Even though at the time I wrote the book (2010-2016), I thought that I had invented a new term (which was minimally counterintuitive and therefore catchy enough to fit the title of a book!) to characterize the Ahmadiyya Muslim Jama'at's belief systems, it turns out that it's not a new term. Scholars of religion have been using it for decades. Similar to the term fundamentalism itself, it seems to have been first used to characterize a Christian belief system. Robin Smith (2013) credits Moore (1990) for first using it:
Howard Edgar Moore argues that Rice was a “moderate” fundamentalist, but what does that mean? Webster’s New World College Dictionary defines moderate as “avoiding excesses or extremes; temperate or restrained” and “mild; calm; gentle; not violent.” (p. 2: Smith, 2013)
Noor credits Moussali (1999) for its first use in the Muslim context:
Moderate Islamic fundamentalism as a term is not something new. Moussalli, in his attempt to explain the variety of fundamentalist movements, concludes that there are two models of fundamentalism, namely radical and moderate Islamic fundamentalism. Radical fundamentalism is a movement supported by a minority, has an exclusive nature and rigid attitudes. On the other hand, the moderate fundamentalists are to some extent, open to dialogue and demonstrate the intention to accept the Western system and political thinking as long as these are useful to support their larger goals and are not in opposition to Islamic teaching. (p. 61) Thus Moussalli concludes that "while radical fundamentalism proves resistant to dialogue and cooperation with the regimes and the West in general (moderate fundamentalism is open to dialogue and compromise". (p. 62) (p. 15: Noor, 2006)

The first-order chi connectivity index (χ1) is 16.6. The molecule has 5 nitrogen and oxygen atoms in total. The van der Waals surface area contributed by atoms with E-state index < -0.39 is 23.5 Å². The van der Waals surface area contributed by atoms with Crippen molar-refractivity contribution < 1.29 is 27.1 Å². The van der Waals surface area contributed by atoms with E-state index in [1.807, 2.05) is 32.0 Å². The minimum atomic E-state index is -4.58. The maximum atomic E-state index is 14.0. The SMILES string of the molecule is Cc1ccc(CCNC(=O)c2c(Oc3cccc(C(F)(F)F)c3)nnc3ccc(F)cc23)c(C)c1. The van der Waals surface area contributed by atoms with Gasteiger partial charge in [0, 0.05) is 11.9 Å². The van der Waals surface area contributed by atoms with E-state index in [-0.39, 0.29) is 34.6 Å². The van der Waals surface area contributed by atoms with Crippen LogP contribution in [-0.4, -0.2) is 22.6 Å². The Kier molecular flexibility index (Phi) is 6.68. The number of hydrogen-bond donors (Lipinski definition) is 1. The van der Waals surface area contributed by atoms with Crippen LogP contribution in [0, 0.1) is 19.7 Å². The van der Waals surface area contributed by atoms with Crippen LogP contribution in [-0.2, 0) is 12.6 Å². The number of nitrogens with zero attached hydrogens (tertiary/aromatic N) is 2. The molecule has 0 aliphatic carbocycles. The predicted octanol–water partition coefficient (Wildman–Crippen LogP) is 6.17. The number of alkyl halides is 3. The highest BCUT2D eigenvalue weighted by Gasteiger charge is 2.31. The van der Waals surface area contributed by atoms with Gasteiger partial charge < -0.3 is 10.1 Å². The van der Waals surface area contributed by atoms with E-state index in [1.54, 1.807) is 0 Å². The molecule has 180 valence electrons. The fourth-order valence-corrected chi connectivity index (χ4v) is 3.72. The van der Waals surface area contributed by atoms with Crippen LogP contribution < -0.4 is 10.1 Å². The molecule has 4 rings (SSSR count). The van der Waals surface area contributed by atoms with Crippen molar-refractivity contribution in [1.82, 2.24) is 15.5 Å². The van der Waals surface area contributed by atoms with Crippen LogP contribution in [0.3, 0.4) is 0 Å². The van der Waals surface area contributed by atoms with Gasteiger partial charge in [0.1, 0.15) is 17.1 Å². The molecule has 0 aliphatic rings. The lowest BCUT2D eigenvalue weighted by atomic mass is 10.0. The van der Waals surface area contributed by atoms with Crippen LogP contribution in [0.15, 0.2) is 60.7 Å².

So I clearly can't take the credit for inventing the term and if I were to write the book today I would cite the scholars who have used it in the past. The fact that the term has been used previously and used to characterize religious groups that were hard to neatly put into the standard bins of moderate and fundamentalists is lends is certainly encouraging.
Howard Edgar Moore (1990) The Emergence of Moderate Fundamentalism: John R. Rice and ‘The Sword of the Lord.' PhD dissertation, George Washington University, 1990.
Ahmad S. Moussalli (1999) Moderate and Radicallslamic Fundamentalism, The Quest.for Modernity, Legitimacy and the Islamic State, Florida: University Press of Florida.
Firman Noor (2006) Moderate Islamic Fundamentalism in Indonesia: A Study of Political Thinking and Behaviour of The Prosperous Justice Party (PKS), 1998-2005, Masters Thesis, Department of Asian Studies, Australian National University.
Robin Smith (2013) John R. Rice, The Sword of the Lord, and the Fundamentalist Conversation: Comparisons with J. Frank Norris ' s The Fundamentalistand Carl McIntire ' s The Christian Beacon, PhD Thesis, Wright State University.